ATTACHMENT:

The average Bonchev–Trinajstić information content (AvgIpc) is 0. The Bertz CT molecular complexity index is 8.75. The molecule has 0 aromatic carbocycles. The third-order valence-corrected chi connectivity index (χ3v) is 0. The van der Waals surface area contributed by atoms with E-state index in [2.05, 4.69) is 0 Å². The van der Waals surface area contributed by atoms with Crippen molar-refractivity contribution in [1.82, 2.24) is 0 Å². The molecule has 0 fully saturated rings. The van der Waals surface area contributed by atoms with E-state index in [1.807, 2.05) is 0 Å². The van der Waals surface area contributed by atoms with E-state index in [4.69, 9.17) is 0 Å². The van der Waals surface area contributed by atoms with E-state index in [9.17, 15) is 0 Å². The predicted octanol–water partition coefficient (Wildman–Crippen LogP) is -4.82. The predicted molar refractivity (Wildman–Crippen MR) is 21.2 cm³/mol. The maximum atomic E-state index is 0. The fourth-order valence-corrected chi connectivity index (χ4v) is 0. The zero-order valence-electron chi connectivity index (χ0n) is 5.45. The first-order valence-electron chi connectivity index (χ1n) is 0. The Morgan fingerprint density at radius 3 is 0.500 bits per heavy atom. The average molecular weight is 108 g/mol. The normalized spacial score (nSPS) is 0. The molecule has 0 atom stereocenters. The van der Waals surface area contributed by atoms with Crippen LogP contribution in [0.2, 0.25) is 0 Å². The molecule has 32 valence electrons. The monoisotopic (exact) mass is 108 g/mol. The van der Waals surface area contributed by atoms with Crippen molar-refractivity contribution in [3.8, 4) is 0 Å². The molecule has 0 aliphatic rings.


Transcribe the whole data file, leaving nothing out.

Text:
The average Bonchev–Trinajstić information content (AvgIpc) is 0. The Bertz CT molecular complexity index is 8.75. The molecule has 0 aromatic carbocycles. The third-order valence-corrected chi connectivity index (χ3v) is 0. The van der Waals surface area contributed by atoms with E-state index in [2.05, 4.69) is 0 Å². The van der Waals surface area contributed by atoms with Crippen molar-refractivity contribution in [1.82, 2.24) is 0 Å². The molecule has 0 fully saturated rings. The van der Waals surface area contributed by atoms with E-state index in [1.807, 2.05) is 0 Å². The van der Waals surface area contributed by atoms with E-state index in [4.69, 9.17) is 0 Å². The van der Waals surface area contributed by atoms with E-state index in [9.17, 15) is 0 Å². The predicted octanol–water partition coefficient (Wildman–Crippen LogP) is -4.82. The predicted molar refractivity (Wildman–Crippen MR) is 21.2 cm³/mol. The maximum atomic E-state index is 0. The fourth-order valence-corrected chi connectivity index (χ4v) is 0. The zero-order valence-electron chi connectivity index (χ0n) is 5.45. The first-order valence-electron chi connectivity index (χ1n) is 0. The Morgan fingerprint density at radius 3 is 0.500 bits per heavy atom. The average molecular weight is 108 g/mol. The normalized spacial score (nSPS) is 0. The molecule has 0 atom stereocenters. The van der Waals surface area contributed by atoms with Crippen LogP contribution in [0.2, 0.25) is 0 Å². The molecule has 32 valence electrons. The monoisotopic (exact) mass is 108 g/mol. The van der Waals surface area contributed by atoms with Crippen molar-refractivity contribution in [3.8, 4) is 0 Å². The molecule has 0 aliphatic rings.